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Confessions of a dietitianPosted Friday, June 24, 2011, at 8:18 AM
In my house, when it comes to sweets, we lack willpower. More specifically, our weakness is baked goods. Before children, Ed and I would nearly finish an 8"x 8" pan of brownies in an evening. Now that we have children, we have them to help us!
But, like most parents, we tell the kids no more brownies, while we sneak them.
One day I told Lilly to stop eat brownies. She responded exasperatedly, "But they are so good, I just can't stop thinking about them!" Oh, how I felt her pain. I have the same problem with baked goods and store bought goodies. To solve this problem, I mainly bake for special occasions and rarely buy cookies. If they aren't there, I won't think about them.
Decreasing the availability of weaknesses applies to more than baked goods. For some, the weakness is bread, for others it's chips, and others soda. If you don't buy it, chances are, you won't even think about it. Eventually, you won't even miss it. And if you do think about it, who wants to run to the store in their pajamas at 10 p.m.?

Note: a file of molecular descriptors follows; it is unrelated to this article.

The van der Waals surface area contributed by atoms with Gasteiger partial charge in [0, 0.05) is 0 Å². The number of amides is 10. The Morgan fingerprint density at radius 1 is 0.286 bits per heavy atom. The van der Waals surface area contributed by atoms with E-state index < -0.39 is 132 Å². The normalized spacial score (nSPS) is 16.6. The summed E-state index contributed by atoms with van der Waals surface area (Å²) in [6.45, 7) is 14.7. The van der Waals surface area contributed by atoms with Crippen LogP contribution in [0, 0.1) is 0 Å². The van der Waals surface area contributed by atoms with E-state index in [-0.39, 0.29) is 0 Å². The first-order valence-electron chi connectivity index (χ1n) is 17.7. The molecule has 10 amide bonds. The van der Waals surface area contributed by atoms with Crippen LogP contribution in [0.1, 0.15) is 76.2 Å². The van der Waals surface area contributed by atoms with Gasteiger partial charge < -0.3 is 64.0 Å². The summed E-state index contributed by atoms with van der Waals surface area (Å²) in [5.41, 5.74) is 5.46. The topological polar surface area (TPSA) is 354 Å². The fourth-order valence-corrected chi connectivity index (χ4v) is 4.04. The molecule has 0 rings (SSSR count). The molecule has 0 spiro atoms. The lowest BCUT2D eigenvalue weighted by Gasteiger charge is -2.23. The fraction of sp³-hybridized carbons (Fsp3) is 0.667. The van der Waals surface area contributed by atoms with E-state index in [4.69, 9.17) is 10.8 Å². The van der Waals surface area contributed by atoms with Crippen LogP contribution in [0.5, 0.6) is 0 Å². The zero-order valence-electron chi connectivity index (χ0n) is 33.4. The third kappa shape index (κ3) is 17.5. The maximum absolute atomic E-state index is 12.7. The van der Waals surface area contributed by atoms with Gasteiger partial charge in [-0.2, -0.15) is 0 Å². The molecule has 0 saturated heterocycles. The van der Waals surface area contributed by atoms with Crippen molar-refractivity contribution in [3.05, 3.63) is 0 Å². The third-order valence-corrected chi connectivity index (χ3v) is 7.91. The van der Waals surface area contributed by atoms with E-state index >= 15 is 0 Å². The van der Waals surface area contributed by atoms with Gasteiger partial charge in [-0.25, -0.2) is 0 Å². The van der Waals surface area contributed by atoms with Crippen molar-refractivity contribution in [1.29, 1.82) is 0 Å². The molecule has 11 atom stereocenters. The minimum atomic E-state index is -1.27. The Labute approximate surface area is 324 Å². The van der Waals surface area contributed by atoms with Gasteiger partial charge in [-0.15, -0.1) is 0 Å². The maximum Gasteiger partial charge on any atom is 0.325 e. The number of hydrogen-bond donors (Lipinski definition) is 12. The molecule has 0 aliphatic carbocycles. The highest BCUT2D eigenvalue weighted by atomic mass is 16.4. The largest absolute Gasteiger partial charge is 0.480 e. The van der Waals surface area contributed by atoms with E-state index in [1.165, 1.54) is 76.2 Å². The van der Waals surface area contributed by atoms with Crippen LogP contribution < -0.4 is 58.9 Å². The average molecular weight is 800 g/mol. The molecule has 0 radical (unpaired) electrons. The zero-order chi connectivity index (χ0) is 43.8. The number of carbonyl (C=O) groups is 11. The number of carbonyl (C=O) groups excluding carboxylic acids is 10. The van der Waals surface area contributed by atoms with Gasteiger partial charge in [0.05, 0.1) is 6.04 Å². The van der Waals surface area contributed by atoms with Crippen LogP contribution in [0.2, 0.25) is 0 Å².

A great substitute for evening snacking is 94% fat free popcorn. Not only does it make a great snack and take longer to eat, but it's also a whole grain food! If there is no one to share popcorn with, try single serving bags.
As the main grocery shopper and cook in the house, I have control over what comes in. If someone starts mindlessly eating something like cereal, crackers, or peanuts, I stop buying it for a few weeks. No one seems to notice when it's not there. I am not doing this to micromanage food intake -- OK, so maybe just a little -- but rather I'm taking away the urge to mindlessly snack.
From my grocery list to yours, what will you have the strength to stop buying? Consider the savings an investment in your health.
From Worthington, Tracey is a Registered Dietitian. She currently lives in Arlington, Va., with her husband, Ed and three children, Lilly, Charlie, and Kate. For recipes, menu ideas, articles, and more, follow her on Facebook at Tracey Linneweber, RD. The information contained in this blog is not meant to substitute for your physician's advice.
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